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Long-term gain vs short-term gain on investment real estate property vs "flipping"

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Level 1

I know that there are nuances regarding the tax laws that surround flipping of houses and that a dealer is different than an investor.  Also, my research has found that the tax treatment can depend on a case-by-case scenario.  Unfortunately, my research is still coming up short on my specific situation.

A client purchased a home in 2017 with the intent to fix it up and rent it out.  About 98% of the work was done by himself and his friends over the last few years.  His total remodel/fix it costs (exclusive of the original 2016 purchase price) are $140k. Of the $140k, $90k was incurred within the 12-month period prior to the sale of the property in April 2019.  Due to the current local real estate market and his own personal financial situation, he changed his mind and decided to sell the house and not keep it and rent it out.  The net taxable gain on the sale of the property is $118k.

I cannot definitively find out if the entire gain is long-term or if it has to be split because of the fact that almost 65% of the remodel costs were incurred within 12 months of the sale.

Thank you.

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Level 12

The difference isn't long term vs short term. It's capital gain vs income.

There is:

Primary residence: buy and perhaps fix, and live in.

Own and operate rentals: buy and perhaps fix, and rent.

Flip: buy and fix and sell. This comes in two flavors:

As Sched C or other business entity reporting = you intend to do it as your business or side hustle.

As a one-off, that isn't business and isn't residence, but is investment as Sched E.

 

If you buy, fix and live in it, you have your total cost as basis. If you buy, fix and rent, you have your total cost as basis. If you buy, fix, and sell, you still have your total cost as basis. Nothing changes about the total value invested.

What did they do for tax reporting in the other years, while still owned and not occupied (not a primary residence and not a rental)?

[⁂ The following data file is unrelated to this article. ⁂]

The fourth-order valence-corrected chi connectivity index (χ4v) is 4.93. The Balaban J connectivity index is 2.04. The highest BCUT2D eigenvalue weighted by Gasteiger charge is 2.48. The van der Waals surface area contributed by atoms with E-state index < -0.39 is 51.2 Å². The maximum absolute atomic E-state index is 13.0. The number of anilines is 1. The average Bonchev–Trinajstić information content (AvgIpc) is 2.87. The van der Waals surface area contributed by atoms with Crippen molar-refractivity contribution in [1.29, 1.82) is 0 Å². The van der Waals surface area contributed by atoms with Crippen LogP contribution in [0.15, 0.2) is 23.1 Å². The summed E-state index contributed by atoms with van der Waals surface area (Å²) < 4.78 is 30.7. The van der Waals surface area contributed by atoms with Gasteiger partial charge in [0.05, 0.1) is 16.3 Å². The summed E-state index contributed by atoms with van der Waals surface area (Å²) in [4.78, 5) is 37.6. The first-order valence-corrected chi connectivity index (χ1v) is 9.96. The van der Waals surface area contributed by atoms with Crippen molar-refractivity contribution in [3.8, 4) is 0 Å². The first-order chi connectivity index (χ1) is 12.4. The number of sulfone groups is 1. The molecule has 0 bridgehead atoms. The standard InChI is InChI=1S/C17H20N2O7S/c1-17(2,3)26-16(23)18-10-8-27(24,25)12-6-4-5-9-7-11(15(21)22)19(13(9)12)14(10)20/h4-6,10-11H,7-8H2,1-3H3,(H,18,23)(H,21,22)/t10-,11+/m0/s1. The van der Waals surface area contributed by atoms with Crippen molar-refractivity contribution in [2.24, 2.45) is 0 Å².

For the funds invested, that is work in process as Asset value; think of this as Inventory or buying shares of stocks that you hold. Purchase cost and improvements are all part of basis.

I've never seen anything that requires a qualification such as "almost 65% of the remodel costs were incurred within 12 months of the sale" or that $90k was in the 12-month period prior to the sale. Are you trying to make this two different assets? There is just the one property.

You have Basis from the purchase cost (in 2016 or 2017?) and adding to that is the Improvements that are increasing the total invested. Sold in April 2019 means held for more than one year.

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Level 1

Thank you, qbtechmt, for your response.

The LT vs ST can come into play because, like you said, the difference is capital gain vs income.  Since the situation deals with a capital investment, one could take the position that it could be similar to purchasing a stock (another capital investment) and reinvesting the dividends.  Those reinvested stock dividends, if sold prior to a 12-month holding period, will be treated as a short-term capital gain and thus, taxed at a different rate than the long-term capital gains tax rate.  My goal is to try and discover that there is no "fine print" in the tax code when it comes to the situation that I described.

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Level 10

The Devil's in the details.  See if you can find Rev. Rul. 75-524 (yes, it's 45 years old.)

I was not successful finding it online but found lots of references to it that may be on-point for your situation.

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Level 12

@rbynaker 

I read a few references. Thanks for the lead. Here's one:

https://rsmus.com/what-we-do/industries/real-estate/selling-property-originally-constructed-for-use-...

 

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Level 10

Thanks for finding that one, breaks it down into plain language better than most I found.